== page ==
So why is there such resistance and reluctance to accept that Jesus really existed or that He is God? Because, to truly believe in Jesus, is not comfortable and convenient. Believing in Socrates and his ideas of philosophy, does not necessarily affect my day to day life, but if Jesus is Who He said He is then I have to sit up and listen and my life will never be the same again!
The word ‘church’ has become so familiar to us that you might be forgiven for thinking that Jesus talks about it a lot. But you would be mistaken. Jesus only refers to the church twice in all of the Gospel accounts (both in Matthew’s account, see also Matt 18:17) and the first is here in today’s passage. Much more often Jesus talked about the Kingdom of God, what it is like, how you enter, that everyone has a place etc. The word ‘church’ is used in the Greek Old Testament however to denote the congregation or assembly of Israel united to God and in today’s passage we see Jesus forming a new Covenant community of which Peter is to take the lead and, along with the other disciples, build this new community.
**You are Cephas
**‘Petros’ from which we derive ‘Peter’ was a common word in Greek but there is no evidence that it was ever used as a name for a person before Jesus gave it to Simon in this encounter. Jesus renames Simon ‘the rock’ upon which He will build His Church. This is further compounded by the fact that Jesus would most likely have been speaking in Aramaic, using the word ‘kepha’ from which we get ‘Cephas’ (see John 1:42, 1 Cor 1:12, 15:5, Gal 1:8 etc) denoting a ‘sizeable rock’, one suitable to be used as a foundation.
There are also many important comparisons between Peter and Abraham in this passage. Both are blessed by God (Matt 16:17, Gen 14:19), both respond with heroic faith (Matt 16:16, Heb 11:8), both receive a divine mission (Matt 16:18, Gen 12:1-3), both have names changed (Matt 18:18, Gen 17:5), both called ‘rock’ (Matt 18:18, Is 51:1-2), both assured authority over enemies (Matt 18:18, Gen 22:17). Abraham is the Father of Faith in the Old Covenant and now Peter becomes the Father of Faith in the New Covenant.
**Keys and Authority**
In the Old Testament Davidic empire, the King appointed a cabinet of ministers for specific tasks in the kingdom (1 Kings 4:1-6, 2 Kings 18:37). Of these, a prime minister was elevated to unique status of authority, ranking second only to the King. This government structure was common among kingdoms in the ancient Near East (Gen 41:39-43, Esther 3:1-2). Jesus here evokes Isaiah 22:15-25, where the prime minister’s office is handed on to a successor by the symbolic act of handing on the ‘key of the house (ie kingdom) of David’. In Matthew’s account of the Gospel, Jesus is the new Davidic King Who appoints Peter the prime minister of the kingdom of heaven in the church. As in Isaiah 22, Peter’s position is designed for him and his successors with the office meant to endure as long as the kingdom itself. Entrusted with the keys, Peter wields Christ’s own royal authority.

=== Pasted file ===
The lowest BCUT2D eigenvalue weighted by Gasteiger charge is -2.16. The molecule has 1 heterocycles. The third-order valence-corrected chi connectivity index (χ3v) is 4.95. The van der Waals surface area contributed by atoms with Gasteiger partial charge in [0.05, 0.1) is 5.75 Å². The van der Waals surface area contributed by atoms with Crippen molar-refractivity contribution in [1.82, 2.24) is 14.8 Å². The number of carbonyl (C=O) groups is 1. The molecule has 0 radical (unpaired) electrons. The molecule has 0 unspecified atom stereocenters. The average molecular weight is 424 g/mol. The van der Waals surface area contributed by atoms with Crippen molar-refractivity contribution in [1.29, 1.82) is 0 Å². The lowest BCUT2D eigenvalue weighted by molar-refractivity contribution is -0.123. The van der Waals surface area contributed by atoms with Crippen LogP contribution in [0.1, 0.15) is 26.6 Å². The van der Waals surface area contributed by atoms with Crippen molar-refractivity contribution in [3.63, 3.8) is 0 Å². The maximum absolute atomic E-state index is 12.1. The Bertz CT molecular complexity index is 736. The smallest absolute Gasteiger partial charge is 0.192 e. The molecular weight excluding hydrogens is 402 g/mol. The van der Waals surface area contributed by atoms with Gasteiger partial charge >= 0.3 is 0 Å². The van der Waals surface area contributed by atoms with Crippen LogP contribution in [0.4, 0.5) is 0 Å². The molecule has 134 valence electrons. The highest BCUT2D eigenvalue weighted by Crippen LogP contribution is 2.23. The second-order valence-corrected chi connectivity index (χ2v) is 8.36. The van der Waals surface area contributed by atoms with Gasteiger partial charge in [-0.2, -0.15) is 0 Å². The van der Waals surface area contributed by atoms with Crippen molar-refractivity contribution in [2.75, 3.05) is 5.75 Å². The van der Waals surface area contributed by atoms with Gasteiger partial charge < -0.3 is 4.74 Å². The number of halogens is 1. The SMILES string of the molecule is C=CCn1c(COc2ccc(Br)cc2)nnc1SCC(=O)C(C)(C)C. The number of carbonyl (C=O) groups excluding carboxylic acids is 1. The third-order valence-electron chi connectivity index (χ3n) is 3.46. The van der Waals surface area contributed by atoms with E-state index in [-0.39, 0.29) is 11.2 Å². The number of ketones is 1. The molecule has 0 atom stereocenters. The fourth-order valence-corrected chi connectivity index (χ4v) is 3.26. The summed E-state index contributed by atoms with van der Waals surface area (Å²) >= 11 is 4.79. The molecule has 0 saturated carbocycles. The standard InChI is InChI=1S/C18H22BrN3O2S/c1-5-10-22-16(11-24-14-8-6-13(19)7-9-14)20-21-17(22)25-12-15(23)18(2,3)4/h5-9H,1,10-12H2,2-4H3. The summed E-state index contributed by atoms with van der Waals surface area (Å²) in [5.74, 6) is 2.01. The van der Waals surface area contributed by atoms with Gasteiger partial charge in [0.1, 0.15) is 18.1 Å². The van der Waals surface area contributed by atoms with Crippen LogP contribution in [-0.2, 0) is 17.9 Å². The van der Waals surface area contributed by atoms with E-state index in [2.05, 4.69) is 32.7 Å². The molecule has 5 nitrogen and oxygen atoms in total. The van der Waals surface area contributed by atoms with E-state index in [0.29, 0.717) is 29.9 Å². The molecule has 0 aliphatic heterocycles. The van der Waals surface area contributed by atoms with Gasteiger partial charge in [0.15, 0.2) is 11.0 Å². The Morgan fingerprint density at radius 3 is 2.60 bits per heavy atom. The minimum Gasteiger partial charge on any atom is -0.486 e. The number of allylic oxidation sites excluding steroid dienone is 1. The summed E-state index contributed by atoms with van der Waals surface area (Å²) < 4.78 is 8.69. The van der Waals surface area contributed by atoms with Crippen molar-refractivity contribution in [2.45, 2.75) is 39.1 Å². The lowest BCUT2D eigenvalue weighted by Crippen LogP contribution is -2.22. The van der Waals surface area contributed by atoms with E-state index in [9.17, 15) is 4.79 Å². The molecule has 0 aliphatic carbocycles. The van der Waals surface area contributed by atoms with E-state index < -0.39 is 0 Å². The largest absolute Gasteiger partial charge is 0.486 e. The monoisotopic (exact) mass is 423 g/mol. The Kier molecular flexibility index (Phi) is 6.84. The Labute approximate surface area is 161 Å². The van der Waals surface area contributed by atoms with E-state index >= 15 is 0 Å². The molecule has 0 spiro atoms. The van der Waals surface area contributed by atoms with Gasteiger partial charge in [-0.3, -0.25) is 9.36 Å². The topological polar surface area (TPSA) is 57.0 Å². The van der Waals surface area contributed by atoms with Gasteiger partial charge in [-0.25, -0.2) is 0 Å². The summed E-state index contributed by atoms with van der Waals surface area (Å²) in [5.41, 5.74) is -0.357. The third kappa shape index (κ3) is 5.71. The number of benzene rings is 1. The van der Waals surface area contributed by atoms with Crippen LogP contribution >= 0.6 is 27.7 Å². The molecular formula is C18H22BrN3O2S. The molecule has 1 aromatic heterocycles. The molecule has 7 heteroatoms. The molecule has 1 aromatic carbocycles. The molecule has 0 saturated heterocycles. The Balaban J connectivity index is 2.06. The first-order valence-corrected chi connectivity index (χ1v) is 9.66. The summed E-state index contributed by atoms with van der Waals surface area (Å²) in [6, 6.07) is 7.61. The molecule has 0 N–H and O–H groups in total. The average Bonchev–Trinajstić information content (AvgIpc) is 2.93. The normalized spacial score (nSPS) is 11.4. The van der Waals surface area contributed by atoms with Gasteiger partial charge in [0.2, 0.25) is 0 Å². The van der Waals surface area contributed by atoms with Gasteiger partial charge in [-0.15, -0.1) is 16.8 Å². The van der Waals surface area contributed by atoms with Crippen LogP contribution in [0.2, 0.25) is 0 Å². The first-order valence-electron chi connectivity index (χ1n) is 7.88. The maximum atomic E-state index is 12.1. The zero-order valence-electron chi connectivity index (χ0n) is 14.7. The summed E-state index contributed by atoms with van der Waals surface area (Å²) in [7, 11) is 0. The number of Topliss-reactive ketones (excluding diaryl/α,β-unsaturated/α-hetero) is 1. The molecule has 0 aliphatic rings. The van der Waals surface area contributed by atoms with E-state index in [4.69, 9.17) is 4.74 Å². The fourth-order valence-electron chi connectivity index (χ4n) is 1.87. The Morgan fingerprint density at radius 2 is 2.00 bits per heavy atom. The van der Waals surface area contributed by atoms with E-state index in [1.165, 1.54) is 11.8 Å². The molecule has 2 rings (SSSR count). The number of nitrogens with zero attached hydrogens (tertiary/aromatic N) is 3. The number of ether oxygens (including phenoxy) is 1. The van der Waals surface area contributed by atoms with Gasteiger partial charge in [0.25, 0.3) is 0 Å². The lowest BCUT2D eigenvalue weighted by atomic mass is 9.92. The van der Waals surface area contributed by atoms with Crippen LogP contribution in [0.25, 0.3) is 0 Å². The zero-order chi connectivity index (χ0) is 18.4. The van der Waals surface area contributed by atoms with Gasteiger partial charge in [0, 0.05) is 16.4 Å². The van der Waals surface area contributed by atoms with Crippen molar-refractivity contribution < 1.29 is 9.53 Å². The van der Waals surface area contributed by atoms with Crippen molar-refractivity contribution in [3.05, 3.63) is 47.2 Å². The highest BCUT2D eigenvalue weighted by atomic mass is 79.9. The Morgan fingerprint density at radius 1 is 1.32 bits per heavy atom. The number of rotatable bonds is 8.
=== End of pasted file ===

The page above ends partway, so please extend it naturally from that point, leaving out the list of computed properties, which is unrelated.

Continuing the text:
**2) What does this mean for me and my life today?**
**Revealed by my Father in Heaven
**The revelation of Who Jesus is can only come from the Father, no ‘flesh and blood’ can ever make you believe. That is why faith is a gift! Of course there are ways and means of helping others and ourselves be more open to receiving that gift, but ultimately we cannot earn or create faith. But the good news is that faith is a free gift that God desires for each and every person – He desperately wants you to know Him and His unconditional love for you. And all those for whom you desire that faith, maybe spouses, children, friends, the lost etc, God desperately wants that for them too! We cannot give them that gift but we can help them want it by loving them and sharing our own faith with them so they know what they are missing!
**Have you noticed that Peter receives his clear identity in today’s passage and that it only happens after he has understood Who Jesus truly is? We can only know who we truly are when we know *Whose* we truly are. There are so many labels that we put on ourselves to ‘find’ our identity today – ‘the clever/stupid one’, ‘the outgoing/shy one’, ‘the gay/straight one’, ‘the success/failure’, ‘the holy/sinful one’, ‘the passionate/purposeless one’, ‘the beautiful/ugly one’ ‘the one who conforms/doesn’t conform’, the spouse, child, sibling, loner, sportsman, musician, nerd, entrepreneur, key-worker etc, etc etc…..
Of course all of these shape our life experience and our character BUT THEY ARE NOT WHO WE ARE!!! You are a precious Child of the Living God, nothing more and nothing less (as if there could be anything more!) Your identity is only found in Him because that is how you were created – to be one with Him forever! As St Augustine of Hippo said ‘“Thou hast made us for thyself, O Lord, and our heart is restless until it finds its rest in thee.” And that is not restrictive but completely freeing! You have nothing to prove and nothing to lose by being completely and utterly yourself and by devoting all of your being, ambitions, character, sexuality, fears, doubts, hopes and relationships to Him Who is your Loving Father. You can confidently allow Him Who has perfect plans for you to continually transform you into the person He created you to be before the temptations, struggles, hurts, and burdens of this world effected your ‘identity’. God has something so much more wonderful for you than you could ever ask or imagine (Ephesians 3:20)
**He will Build**